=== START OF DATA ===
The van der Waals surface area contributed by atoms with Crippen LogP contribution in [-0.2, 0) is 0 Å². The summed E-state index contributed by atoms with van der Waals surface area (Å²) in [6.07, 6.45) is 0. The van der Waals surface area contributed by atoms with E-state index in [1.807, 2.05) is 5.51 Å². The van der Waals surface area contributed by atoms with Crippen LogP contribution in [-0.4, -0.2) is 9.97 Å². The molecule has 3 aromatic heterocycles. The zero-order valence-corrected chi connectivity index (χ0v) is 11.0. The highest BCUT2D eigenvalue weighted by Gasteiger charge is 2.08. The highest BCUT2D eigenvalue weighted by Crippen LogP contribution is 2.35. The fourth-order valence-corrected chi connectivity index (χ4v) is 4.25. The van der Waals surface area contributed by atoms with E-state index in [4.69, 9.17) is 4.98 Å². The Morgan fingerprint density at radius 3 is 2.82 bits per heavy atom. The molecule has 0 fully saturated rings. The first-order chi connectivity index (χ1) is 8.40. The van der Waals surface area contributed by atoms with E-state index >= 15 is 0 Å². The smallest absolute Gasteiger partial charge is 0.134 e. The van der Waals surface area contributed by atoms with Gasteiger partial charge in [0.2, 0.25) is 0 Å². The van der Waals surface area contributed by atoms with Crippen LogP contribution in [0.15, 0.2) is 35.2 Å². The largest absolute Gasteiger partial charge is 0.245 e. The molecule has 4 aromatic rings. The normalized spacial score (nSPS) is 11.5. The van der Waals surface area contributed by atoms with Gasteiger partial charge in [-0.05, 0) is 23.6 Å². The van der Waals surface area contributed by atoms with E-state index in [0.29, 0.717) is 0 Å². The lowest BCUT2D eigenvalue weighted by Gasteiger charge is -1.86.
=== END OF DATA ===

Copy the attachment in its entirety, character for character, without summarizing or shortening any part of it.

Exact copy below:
The van der Waals surface area contributed by atoms with Crippen LogP contribution in [-0.2, 0) is 0 Å². The summed E-state index contributed by atoms with van der Waals surface area (Å²) in [6.07, 6.45) is 0. The van der Waals surface area contributed by atoms with E-state index in [1.807, 2.05) is 5.51 Å². The van der Waals surface area contributed by atoms with Crippen LogP contribution in [-0.4, -0.2) is 9.97 Å². The molecule has 3 aromatic heterocycles. The zero-order valence-corrected chi connectivity index (χ0v) is 11.0. The highest BCUT2D eigenvalue weighted by Gasteiger charge is 2.08. The highest BCUT2D eigenvalue weighted by Crippen LogP contribution is 2.35. The fourth-order valence-corrected chi connectivity index (χ4v) is 4.25. The van der Waals surface area contributed by atoms with E-state index in [4.69, 9.17) is 4.98 Å². The Morgan fingerprint density at radius 3 is 2.82 bits per heavy atom. The molecule has 0 fully saturated rings. The first-order chi connectivity index (χ1) is 8.40. The van der Waals surface area contributed by atoms with E-state index >= 15 is 0 Å². The smallest absolute Gasteiger partial charge is 0.134 e. The van der Waals surface area contributed by atoms with Gasteiger partial charge in [0.2, 0.25) is 0 Å². The van der Waals surface area contributed by atoms with Crippen LogP contribution in [0.15, 0.2) is 35.2 Å². The largest absolute Gasteiger partial charge is 0.245 e. The molecule has 4 aromatic rings. The normalized spacial score (nSPS) is 11.5. The van der Waals surface area contributed by atoms with Gasteiger partial charge in [-0.05, 0) is 23.6 Å². The van der Waals surface area contributed by atoms with E-state index in [0.29, 0.717) is 0 Å². The lowest BCUT2D eigenvalue weighted by Gasteiger charge is -1.86.